When I was of prime cartoon watching age in the mid-1950s to early 1960s, there were a lot of cartoon programs on Saturday morning — Mighty Mouse, Heckle and Jekyll, Droopy, Tom and Jerry, etc.
Through the week, especially during the school year, there was Lunchtime Theater on Channel 4. Channel 4 always led the local markets in kid’s programing. For much of the time I was going to grade school, Lunchtime Theater was a noon time favorite. The show was designed to catch the kids coming home from grade school for their lunch hour break from noon-1 p.m. During that time most kids went home for lunch — pre-busing. It took my sister Janet and me about 6 minutes to walk home from school. Lunchtime Theater would broadcast about five to six cartoons during the hour, and a lot of commercials too — usually kid related stuff Mattel toys, Post cereals, Popsicles, Keds shoes, Jiffy Pop popcorn. Channel Four knew their market. Anyway, I had time to watch the show, eat my grilled cheese sandwich (boy could my mom grill a mean grilled cheese sandwich!), and perform my bathroom functions. I’d leave at five minutes until one and get back to school just in time.
So what did we watch on Lunchtime Theater? Well some of the Our Gang/Little Rascals comedies, Felix the Cat cartoons, Clutch Cargo, Terry-Toons, plus cartoons like Farmer Alfalfa. There was a live action series of shorts called Chatter’s World. This program was out of Chicago. Chatter was a chimp who had human thoughts and was always getting into mischief. Remember the theme song “Chatter doesn’t know that he’s a pest, Chatter‘s only trying to do his best, Chatter’s got the whole place in a mess, Hey Chatter, what’s the matter with you?” There were 154 episodes of Chatter made from 1958 to 1961.
But it was Popeye the Sailor, the star of the Thimble Theater cartoon strips in the comics that were draw by Elzie Crizler Segar. Popeye started out as a secondary character in the strip but quickly became the star with Olive Oyl, Wimpy, Sweet Pea, and Pluto or Brutus as he was sometimes called. King Features Syndicate started animating the cartoons for Paramount Pictures in 1931 with Max Fleischer as the producer. William Costello was the voice of Popeye until 1935 when he asked for more money and was fired. Jack Mercer of Worthington, Indiana took over the voice of Popeye for most of the rest of the series. The last of the movie cartoons were made in 1957. United Artists acquired the rights and produced a series of cartoons made directly for TV until 1970.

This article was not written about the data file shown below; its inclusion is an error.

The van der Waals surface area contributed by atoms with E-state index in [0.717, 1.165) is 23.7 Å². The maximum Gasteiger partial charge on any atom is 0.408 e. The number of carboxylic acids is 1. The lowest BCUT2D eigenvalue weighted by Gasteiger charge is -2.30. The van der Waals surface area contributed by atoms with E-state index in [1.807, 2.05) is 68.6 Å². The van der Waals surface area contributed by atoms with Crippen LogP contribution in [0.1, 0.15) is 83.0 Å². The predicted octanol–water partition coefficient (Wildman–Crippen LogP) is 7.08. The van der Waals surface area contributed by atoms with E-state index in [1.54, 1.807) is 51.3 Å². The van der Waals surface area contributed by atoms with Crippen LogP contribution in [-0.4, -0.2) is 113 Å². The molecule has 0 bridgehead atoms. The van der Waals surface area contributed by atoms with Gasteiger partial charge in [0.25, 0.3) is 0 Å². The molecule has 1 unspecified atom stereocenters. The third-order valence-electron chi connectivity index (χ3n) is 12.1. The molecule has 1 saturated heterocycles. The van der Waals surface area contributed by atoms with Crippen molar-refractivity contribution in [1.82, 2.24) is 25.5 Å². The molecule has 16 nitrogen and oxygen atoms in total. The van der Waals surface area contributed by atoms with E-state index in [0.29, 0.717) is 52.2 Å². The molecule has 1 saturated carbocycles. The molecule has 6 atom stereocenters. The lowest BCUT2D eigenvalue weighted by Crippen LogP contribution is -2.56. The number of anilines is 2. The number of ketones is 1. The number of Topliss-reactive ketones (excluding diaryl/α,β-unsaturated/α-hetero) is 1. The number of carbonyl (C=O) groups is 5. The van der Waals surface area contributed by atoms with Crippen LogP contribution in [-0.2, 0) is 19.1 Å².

All I knew was that when things got tough Popeye pulled out a can of spinach, consumed it (sometimes can and all) and then became Superman. Actually Popeye started by sniffing garlic, but in 1932 the spinach industry went to Fleischer and convinced him to change Popeye’s super food to spinach. Oh, the term “wimp’ comes from Wimpy who would gladly pay you Tuesday for a hamburger today.
When I was in grade school my noon hour was spent watching Popeye on Lunchtime Theater and downing one of my mom’s wonderful grilled cheese sandwiches‚ not spinach!
Other News This Week
- Selling a Concept
- Paramount’s Robotics Teams Return to Worlds for the 4th Time
- World War I 100 Years Ago: April 28-May 4
- Applause!: April 28-May 4
- German Church At Risk of Being Demolished Unless Cash Raised
- Pack 462 Packs in the Fun for 2017 Pinewood Derby
- Photos of Meaningful Hoosier Places Sought for Exhibition
- Eastbound I-70 Exit to Post Rd. Closes April 28-May 1
- 13th Drug Take Back Day April 29
- 100 Years Ago: April 28-May 4
Search Site for Articles